On Capitol Hill, GOP fighting itself instead of Democrats
WASHINGTON — When Republicans took full control of Congress this year, they were determined to show voters they could govern responsibly. Instead they've been tearing each other apart in extraordinarily public displays, delighting Democrats and giving some in the GOP heartburn as the party aims for the White House in 2016.
Just a few days ago, Texas Sen. Ted Cruz took to the Senate floor to accuse Republican Majority Leader Mitch McConnell of lying, provoking a public dressing-down from top GOP senators.
A second tea party-backed senator, Mike Lee of Utah, had to dispense mea culpas to McConnell and others after an aide's email surfaced suggesting outside groups should punish fellow Republicans for their votes.
And in the latest episode of Republican vs. Republican savagery in less than a week, a conservative lawmaker, Rep. Mark Meadows of North Carolina, filed a resolution Tuesday evening aimed at unseating GOP House Speaker John Boehner of Ohio.
Meadows' move, which infuriated House party leaders, is highly unlikely to oust Boehner. The speaker dismissed it as of little consequence and made clear he would not allow it to come to a vote.
"You got a member here and a member there who are off the reservation," Boehner told reporters. "No big deal."
But the effort was enthusiastically cheered by some conservative groups that promised to use Congress' upcoming August recess to pressure House Republicans to support it — a period Republican leaders had hoped to use to build unified opposition to President Barack Obama's nuclear deal with Iran.
As with the incidents involving Cruz and Lee, the episode underscores the divisions and discontent within a fractured GOP that's struggled all year to balance its promises of good governance with the demands of frustrated activists clamoring for action to thwart Obama.
Democrats haven't escaped their own intramural disputes this year, particularly when a major trade bill divided Obama from most of his allies on Capitol Hill. And they are clearly enjoying the GOP discomfort.
"With apologies to the elephants, when the elephants around here lock tusks it certainly isn't going to be dull," said Sen. Ron Wyden, D-Ore.
It all comes at the very moment when Republican leaders hoped to send lawmakers home for a month with a positive message and maybe even some results, ahead of what promises to be a challenging fall stacked with economic deadlines, fiscal cliffs, showdowns with the White House and the threat of a government shutdown. Instead they find themselves contending with party controversies far afield from the economic issues dear to most voters — similar to the way Donald Trump has overshadowed the more mainstream GOP presidential candidates and forced them to respond to his provocative pronouncements.
"What people are doing is basically creating an issue within the party that distracts us from focusing on winning in 2016, that focuses us away from the real big issue, and that is the deterioration of national security, Iran's bad deal, Hillary Clinton's problems," said Sen. Lindsey Graham, R-S.C., who like Cruz is running for president.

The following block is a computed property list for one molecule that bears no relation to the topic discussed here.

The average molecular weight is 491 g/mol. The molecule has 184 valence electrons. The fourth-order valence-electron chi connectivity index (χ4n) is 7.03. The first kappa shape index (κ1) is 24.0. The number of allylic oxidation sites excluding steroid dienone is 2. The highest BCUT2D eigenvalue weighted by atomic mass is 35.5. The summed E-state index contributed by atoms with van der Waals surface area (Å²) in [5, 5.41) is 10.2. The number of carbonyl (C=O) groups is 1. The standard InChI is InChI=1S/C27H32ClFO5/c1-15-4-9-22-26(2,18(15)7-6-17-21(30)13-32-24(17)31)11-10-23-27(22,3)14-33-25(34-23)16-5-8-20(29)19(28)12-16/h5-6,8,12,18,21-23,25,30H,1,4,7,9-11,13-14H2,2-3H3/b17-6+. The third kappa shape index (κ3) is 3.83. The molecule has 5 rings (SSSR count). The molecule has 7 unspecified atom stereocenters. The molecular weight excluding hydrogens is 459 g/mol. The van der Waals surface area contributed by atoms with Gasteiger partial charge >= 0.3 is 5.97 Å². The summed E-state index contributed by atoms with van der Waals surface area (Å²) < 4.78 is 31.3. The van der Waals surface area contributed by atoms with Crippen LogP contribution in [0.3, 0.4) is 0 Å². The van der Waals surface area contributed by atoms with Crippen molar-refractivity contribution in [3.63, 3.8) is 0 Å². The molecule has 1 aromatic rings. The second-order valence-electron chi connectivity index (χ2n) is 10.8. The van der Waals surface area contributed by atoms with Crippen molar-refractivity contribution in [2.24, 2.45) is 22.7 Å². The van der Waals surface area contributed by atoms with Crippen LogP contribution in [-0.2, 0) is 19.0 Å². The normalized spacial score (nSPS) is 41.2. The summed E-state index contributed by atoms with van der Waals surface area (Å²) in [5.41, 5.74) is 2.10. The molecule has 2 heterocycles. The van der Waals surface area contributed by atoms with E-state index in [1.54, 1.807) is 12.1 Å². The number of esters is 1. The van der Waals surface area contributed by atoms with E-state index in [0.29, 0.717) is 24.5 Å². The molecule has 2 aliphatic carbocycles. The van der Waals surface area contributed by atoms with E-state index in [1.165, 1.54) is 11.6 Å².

Alluding to Meadows, Graham said: "I would say to the gentleman from North Carolina, the biggest beneficiary of your actions has been Hillary Clinton and the ayatollah."
The recent episodes are only the latest manifestations of turmoil within the congressional GOP. Clashes between Republican leaders and their conservative flank brought the Department of Homeland Security to within hours of a partial shutdown earlier this year and resulted in a brief lapse in the National Security Agency's eavesdropping authorities thanks to procedural maneuvers by Sen. Rand Paul, R-Ky., yet another presidential candidate.
Boehner and McConnell, both deeply experienced political pragmatists who have a good relationship, have found themselves repeatedly at odds, including on the Homeland Security and NSA disputes, even while notching wins on issues including trade and Medicare payment reform. Their latest clash was over transportation funding, resulting in both chambers agreeing to a three-month extension that will offer lawmakers little to boast about back home in their districts next month.
"I think we're going to be limping into the recess," said Sen. Jeff Flake, R-Ariz.
Numerous factors contribute to the disunity.
Bank-bench members are celebrated on social media and rewarded by outside conservative groups and voters for challenging party leaders. Leaders themselves can no longer rely on bestowing or eliminating funding for special projects — or earmarks — to reward or punish lawmakers, since that practice has been largely eliminated. Republican animosity toward Obama has created an atmosphere on Capitol Hill where anything that smacks of compromise or retreat provokes howls from conservative voters. And the goals of individual House members representing safe districts — not to mention senators running for president — can run counter to those of their party leaders.
For his part Meadows, a two-term lawmaker elected in the tea party-backed 2010 class, accused Boehner in his resolution of centralizing power, bypassing members of Congress and the public, punishing those who disagree with him and causing the power of Congress to atrophy. "This is really more about an issue of fairness," he said.
Associated Press writers Joan Lowy and Matthew Daly contributed to this report.